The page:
FIRES OF IMPORTANCE
(Specially reported for FIRE AND WATER ENGINEERING)
The following are among the important recent fires occurring in various sections of the country which have been specially reported to FIRE AND WATER ENGINEERING:
Oil-Saturated Buildings Give Brockville Hard Fight
One of the most sensational fires in Canada, in years, was that which recently destroyed most of the largest carriage plants in the Dominion, located at Brockville, Ont. It was called the Canada Carriage Company, Limited, and occupied eight acres on the west side of the city close to the Grand Trunk Railway tracks. The alarm was given at 12.10 a. m., and was quickly responded to by the department under the chief, H. George Gillespie, but the fire had already gained such headway that, in the opinion of the chief, the rumors seemed to have a basis of probability which reported that a blaze had been seen in the sky forty minutes before the alarm was given. It was said that the watchman tried to extinguish the fire himsel: before calling fire headquarters, but tins he denies, stating that as he was making his rounds of inspection, he heard an explosion, which he traced to the bending department and dry kiln of the plant, and immediately gave the alarm. A second and third explosion followed in quick succession and it is believed that spontaneous combustion was the cause of the explosions and fire. The woodshop in which the fire began, was about 250 feet long, of wood and corrugated iron construction, and the department laid eight lines of hose in the endeavor to confine the flames to the point of origin. It was thought for a time that their efforts would be successful and that the remainder of the plant might be saved but they were hampered by a low water pressure caused, it is said, by the sprinkler System in use taking the water away from the hose. It was therefore found impossible to Jteep the fire from spreading to adjoining buildings of the plant and the gear department, a two-story cement structure was the next to go. It was feared that the 14 buildings owned by the company were all doomed. Most of them were old and of frame construction covered with corrugated iron and the contents—oil, paint, varnish and so on— were highly inflammable, while the floors were impregnated with the oil and chemical drippings of years, so that “it was a wonder that half the city did not burn, the blaze was so hot, and the flames shot so many feet in the air,” the chief commented. The department was hampered not only by the low water pressure, but also by the lack of proper equipment for fighting big fires. Chief Gillespie states that he has several times called the attention of the proper Officials to this lack but has not succeeded in having it remedied up to the present time, and his equipment consisted of one combination chemical engine, one city service truck, one Shand & Mason (London, England) fire engine and one Wright hose wagon. Six hydrants were available, 4 and 6-inch double, 240 to 400 feet apart, and 2,600 feet of cotton rubber-lined hose were laid. Chief Gillespie’s department was reinforced after a time, by 200 soldiers from the neighboring camp, under command of Lieut.Col. Harrison and by their united exertions, the fire was put under control after burning about four hours. The trimming shop, which is a threestory concrete block building, the lumber yards, main office, stables and storehouses were saved. The total loss is estimated at $500,000. In recognition of the skill and energy shown by the department, Chief Gillespie received a letter from Norman A. Hill, general manager of the plant, enclosing a check for $100for the Firemen’s Fund. The illustration shows the ruins after the fire.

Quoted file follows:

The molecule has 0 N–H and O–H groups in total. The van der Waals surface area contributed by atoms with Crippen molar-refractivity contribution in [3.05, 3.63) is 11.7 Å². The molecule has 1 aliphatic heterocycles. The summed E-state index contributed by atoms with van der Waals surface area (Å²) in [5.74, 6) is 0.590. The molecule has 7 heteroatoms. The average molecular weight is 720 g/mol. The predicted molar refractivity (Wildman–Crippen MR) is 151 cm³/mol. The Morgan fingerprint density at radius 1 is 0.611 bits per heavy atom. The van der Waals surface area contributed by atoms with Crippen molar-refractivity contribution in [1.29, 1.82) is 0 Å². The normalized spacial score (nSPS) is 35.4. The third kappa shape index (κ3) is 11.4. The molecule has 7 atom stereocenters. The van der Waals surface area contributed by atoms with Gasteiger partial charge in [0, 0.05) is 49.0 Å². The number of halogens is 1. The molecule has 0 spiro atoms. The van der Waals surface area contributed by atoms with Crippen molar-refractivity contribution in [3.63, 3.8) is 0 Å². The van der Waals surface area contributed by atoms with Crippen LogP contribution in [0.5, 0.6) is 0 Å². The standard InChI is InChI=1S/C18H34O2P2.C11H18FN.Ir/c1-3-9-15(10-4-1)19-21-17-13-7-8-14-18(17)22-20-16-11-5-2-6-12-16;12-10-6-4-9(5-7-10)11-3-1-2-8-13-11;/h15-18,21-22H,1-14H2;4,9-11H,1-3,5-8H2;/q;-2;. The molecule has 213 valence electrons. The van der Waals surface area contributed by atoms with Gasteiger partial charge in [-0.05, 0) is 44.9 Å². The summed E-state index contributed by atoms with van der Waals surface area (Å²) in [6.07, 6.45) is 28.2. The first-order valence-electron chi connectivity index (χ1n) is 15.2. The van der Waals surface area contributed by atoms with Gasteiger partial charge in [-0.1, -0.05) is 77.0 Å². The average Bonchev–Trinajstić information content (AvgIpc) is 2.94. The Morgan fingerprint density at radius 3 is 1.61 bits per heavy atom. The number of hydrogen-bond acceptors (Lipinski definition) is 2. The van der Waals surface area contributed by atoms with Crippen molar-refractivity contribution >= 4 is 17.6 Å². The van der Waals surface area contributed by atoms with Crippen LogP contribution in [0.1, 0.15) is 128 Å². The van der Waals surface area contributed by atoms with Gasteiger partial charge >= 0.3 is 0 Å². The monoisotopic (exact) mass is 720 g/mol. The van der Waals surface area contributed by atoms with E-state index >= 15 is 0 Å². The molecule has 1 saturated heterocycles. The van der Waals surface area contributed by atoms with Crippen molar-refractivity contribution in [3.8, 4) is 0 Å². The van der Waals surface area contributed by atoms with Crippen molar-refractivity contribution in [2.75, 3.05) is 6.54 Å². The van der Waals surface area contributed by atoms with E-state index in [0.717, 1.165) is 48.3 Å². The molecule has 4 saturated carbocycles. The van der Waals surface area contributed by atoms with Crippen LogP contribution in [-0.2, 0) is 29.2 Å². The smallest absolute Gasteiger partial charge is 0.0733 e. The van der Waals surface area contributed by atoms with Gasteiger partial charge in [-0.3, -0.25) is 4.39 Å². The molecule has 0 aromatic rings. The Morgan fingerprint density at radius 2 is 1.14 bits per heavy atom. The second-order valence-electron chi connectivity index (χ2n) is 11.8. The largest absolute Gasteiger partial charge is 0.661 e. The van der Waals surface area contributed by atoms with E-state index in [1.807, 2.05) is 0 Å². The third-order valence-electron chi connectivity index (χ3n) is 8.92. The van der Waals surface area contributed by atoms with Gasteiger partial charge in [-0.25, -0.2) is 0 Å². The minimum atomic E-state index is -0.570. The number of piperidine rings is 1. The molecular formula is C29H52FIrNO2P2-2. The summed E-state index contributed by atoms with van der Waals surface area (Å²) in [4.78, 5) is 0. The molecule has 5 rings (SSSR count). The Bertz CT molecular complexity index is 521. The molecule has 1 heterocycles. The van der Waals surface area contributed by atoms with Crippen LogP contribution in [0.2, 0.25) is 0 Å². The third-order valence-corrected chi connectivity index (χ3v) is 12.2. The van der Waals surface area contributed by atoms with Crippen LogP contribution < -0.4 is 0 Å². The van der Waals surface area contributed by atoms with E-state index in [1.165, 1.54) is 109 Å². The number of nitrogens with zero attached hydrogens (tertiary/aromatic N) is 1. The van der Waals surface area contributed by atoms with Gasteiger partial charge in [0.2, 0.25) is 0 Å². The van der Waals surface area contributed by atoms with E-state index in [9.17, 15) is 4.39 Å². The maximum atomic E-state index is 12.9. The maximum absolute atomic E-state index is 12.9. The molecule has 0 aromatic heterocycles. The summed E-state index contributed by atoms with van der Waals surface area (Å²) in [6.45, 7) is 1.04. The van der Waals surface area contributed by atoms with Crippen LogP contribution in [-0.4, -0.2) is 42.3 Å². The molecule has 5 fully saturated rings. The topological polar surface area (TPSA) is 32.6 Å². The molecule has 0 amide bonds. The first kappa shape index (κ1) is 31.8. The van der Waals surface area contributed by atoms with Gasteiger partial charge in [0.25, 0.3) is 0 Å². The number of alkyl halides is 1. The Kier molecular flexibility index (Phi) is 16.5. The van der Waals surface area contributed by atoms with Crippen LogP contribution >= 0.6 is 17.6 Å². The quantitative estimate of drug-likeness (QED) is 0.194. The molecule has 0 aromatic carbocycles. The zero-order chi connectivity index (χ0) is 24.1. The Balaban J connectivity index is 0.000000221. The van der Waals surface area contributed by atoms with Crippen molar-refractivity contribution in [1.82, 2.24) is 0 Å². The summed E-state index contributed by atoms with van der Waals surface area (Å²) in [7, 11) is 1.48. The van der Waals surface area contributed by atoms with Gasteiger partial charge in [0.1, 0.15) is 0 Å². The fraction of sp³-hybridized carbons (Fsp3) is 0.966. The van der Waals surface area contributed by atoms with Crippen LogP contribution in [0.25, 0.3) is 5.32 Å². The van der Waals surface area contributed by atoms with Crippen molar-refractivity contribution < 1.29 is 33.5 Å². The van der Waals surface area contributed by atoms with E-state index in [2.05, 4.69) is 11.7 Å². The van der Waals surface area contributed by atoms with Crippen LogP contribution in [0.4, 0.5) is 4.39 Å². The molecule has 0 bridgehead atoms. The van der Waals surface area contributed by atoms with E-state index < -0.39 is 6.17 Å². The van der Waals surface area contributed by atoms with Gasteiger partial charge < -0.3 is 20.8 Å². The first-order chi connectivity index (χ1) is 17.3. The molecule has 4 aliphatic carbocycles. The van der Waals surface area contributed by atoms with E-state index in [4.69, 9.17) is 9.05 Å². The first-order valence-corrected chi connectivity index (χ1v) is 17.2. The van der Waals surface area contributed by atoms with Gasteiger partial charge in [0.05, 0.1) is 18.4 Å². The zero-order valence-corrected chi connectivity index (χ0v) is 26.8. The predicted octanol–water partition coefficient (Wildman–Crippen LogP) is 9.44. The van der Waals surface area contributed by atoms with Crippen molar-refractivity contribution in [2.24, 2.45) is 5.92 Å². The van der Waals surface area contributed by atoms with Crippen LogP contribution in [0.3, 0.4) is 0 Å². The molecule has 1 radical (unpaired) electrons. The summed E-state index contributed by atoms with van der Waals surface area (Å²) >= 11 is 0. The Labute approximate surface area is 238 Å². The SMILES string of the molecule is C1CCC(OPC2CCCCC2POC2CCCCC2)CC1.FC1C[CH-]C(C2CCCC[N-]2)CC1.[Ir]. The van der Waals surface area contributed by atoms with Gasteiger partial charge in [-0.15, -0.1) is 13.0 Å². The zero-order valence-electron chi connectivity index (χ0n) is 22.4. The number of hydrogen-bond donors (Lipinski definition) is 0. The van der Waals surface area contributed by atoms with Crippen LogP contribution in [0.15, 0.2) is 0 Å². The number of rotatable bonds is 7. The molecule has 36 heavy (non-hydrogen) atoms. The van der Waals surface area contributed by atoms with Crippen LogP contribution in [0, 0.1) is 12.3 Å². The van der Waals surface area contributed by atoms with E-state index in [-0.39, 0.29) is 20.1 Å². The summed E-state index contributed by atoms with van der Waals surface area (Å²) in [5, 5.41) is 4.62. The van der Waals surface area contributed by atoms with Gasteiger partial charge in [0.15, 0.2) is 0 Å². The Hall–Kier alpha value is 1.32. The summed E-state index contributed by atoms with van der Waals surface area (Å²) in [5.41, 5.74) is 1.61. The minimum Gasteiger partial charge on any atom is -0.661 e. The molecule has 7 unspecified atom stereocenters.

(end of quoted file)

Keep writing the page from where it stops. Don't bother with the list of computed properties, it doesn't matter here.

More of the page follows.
Two new fire trucks, both motor, have been added to the Logansport, Ind., apparatus.